No reason can be given why the general happiness is desirable except that each

No reason can be given why the general happiness is

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No reason can be given why the general happiness is desirable, except that each person, so far as he believes it to be attainable, desires his own happiness. This, however, being a fact, we have not only all the proof which the case admits of, but all which it is possible to require, that happiness is a good: that each person’s happiness is a good to that person, and the general happiness, therefore, a good to the aggregate of all persons. Happiness has made out its title as one of the ends of conduct, and consequently one of the criteria of morality. (4.3) It is hardly surprising that this paragraph is the most notorious in Mill’s writings, for, as we shall see in the next section, it appears that
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T H E P R O O F A N D S A N C T I O N S O F U T I L I TA R I A N I S M 73 Mill is attempting to prove the utilitarian principle in a single paragraph. In this section I shall restrict the discussion to his attempt to show that the happiness of each person—that is, the pleasurable experience of each person—is a good to that person. The suggestion that pleasure is desirable is hardly difficult to accept, and one might be forgiven for wondering why Mill thought he had to argue for it. The paragraphs following paragraph 3 provide the answer. Mill uses the same type of argument in an attempt to demonstrate something much less plausible, that we desire nothing other than happiness or pleasure. The most famous and influential criticism of Mill’s argument is that of G.E.Moore in Principia Ethica (1903). After quoting 4.3, Moore begins his spirited critique: There, that is enough. That is my first point. Mill has made as naïve and artless a use of the naturalistic fallacy as anybody could desire. ‘Good’, he tells us, means ‘desirable’, and you can only find out what is desirable by seeking to find out what is actually desired…The important step for Ethics is this one just taken, the step which pretends to prove that ‘good’ means ‘desired’. Well, the fallacy in this step is so obvious, that it is quite wonderful how Mill failed to see it. The fact is that ‘desirable’ does not mean ‘able to be desired’ as ‘visible’ means ‘able to be seen’. The desirable means simply what ought to be desired or deserves to be desired; just as the detestable means not what can be but what ought to be detested and the damnable what deserves to be damned. (Moore 1903:66–7) ‘Naturalistic fallacy’ is a term of art for Moore, and he seems to have meant several things by it. Here his objection to Mill is that he defines the word ‘good’ as ‘desired’. The basis of Moore’s disapproval of such definitions has come to be known as the ‘open question argument’. An acceptable definition, Moore claims, should not leave an open question. If I define ‘triangle’, for example, as ‘plane figure bounded by three straight sides’, my definition has succeeded; for it is not an open question whether triangles are plane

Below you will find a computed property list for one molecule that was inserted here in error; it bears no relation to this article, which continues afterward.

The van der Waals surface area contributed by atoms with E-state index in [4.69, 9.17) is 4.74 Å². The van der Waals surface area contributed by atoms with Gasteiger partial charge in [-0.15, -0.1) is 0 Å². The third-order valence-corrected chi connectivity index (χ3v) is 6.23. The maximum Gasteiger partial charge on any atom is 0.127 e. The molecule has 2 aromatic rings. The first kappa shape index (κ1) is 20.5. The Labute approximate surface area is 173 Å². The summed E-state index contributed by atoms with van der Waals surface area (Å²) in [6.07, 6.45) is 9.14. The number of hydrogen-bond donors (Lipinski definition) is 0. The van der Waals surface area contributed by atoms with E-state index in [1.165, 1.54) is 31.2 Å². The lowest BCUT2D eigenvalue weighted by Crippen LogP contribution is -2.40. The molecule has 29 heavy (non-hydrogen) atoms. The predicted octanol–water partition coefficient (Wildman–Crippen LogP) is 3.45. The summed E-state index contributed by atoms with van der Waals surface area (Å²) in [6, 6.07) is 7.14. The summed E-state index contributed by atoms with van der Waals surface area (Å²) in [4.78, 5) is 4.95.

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T H E P R O O F A N D S A N C T I O N S O F U T I L I TA R I A N I S M 74
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